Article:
The Ramillies had been carrying her mainsail, when, the squall striking her, she was taken aback, and before the clew-garnets could be manned and the sail clewed up, the mainmast went overboard, carrying with it in its fall the mizen-mast, the fore-topmast and foreyard; the tiller broke off at the head, and then in an instant the noble ship lay a helpless wreck on the tossing ocean. The carpenter sounded the well, and it was found that a leak had been sprung, and that there were six feet of water in the hold. The chain-pumps were manned; but great was the dismay when it was found that they were choked and would not work.

When the day broke, indescribable was the scene of horror and distress which the light disclosed. Nearly all the ships of war were dismasted and otherwise disabled. Many of the convoy had suffered in the same way, and others had actually foundered, while the tumultuous sea around was dotted thickly with wrecks. Numbers of unhappy beings, both men and women, were seen either lashed or clinging to them, or to shattered masts or spars, while the utter impossibility of lowering a boat in such a sea rendered their situation still more piteous. In vain they shrieked—in vain they waved for assistance. One by one they were torn from their holds, and, hopelessly struggling, sunk amid the waves. Some of the ships less disabled managed to steer near a few of the wrecks; and by means of ropes hove to them, a small number were thus saved, but small indeed compared to the many who were imploring assistance; and gradually the ships drove on before the gale, and they were left to their miserable fate.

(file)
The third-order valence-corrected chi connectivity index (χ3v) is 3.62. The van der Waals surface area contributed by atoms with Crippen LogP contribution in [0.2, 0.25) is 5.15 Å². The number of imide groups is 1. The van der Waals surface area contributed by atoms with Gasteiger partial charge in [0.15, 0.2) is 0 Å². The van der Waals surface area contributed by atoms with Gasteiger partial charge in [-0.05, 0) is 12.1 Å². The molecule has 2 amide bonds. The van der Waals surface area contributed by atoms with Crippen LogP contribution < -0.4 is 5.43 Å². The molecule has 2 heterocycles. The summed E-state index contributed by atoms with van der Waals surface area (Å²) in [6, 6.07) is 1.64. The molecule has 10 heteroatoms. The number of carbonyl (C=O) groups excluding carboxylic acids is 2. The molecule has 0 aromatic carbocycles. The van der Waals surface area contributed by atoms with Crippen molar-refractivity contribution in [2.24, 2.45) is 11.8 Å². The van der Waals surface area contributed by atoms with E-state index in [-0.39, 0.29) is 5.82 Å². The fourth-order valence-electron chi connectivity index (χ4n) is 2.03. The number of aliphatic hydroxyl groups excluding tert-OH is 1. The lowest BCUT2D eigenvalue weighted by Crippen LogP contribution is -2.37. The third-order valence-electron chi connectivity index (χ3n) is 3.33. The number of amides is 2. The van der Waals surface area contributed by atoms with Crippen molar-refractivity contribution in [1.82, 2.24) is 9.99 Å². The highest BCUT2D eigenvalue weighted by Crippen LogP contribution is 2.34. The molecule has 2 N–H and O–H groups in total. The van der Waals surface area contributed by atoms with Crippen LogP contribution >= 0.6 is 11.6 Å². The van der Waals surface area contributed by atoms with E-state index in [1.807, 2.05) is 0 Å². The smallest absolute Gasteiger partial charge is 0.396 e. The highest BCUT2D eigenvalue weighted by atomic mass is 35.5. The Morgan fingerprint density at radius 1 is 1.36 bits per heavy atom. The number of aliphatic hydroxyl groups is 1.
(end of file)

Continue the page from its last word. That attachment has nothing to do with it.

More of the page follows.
Very soon all the ships of war parted company, and the Ramillies was left with a few merchantmen only around her. Her crew were exerting themselves to the utmost to save her. Some of her guns and her heavy stores were, during the course of the day, thrown overboard, in the hopes of easing her; but she still laboured violently, and the pumps could not be cleared. Two more anxious days passed, and, in spite of all their efforts, the leak increased till there were ten feet of water in the hold. The Admiral now began to despair of saving the ship. Happily the gale had abated, so he made a signal to the merchantmen still in his company to come down to his assistance, and to take on board his crew. Their boats thickly surrounded his flagship, and by four o'clock in the afternoon all the ship's company of the Ramillies were distributed among them. She had by this time fifteen feet of water in her hold.

The last sad act of the drama was to be performed. By the directions of the Admiral, her commander, Captain Moriarty, set her on fire fore and aft, and then, with his boat's crew, pulled on board the merchantman prepared to receive him. In a few minutes the fine old ship with a loud explosion blew up, and the merchantmen she had been convoying sailed on their way.

On the 4th of October, the Canada, 74, Captain Cornwallis, reached Spithead, and brought accounts of the hurricane and its dreadful effects. In vain those who had friends on board that large fleet waited to hear tidings of them. The Admiral and his scattered crew arrived, but no other man-of-war of all the number ever reached the shores of Old England.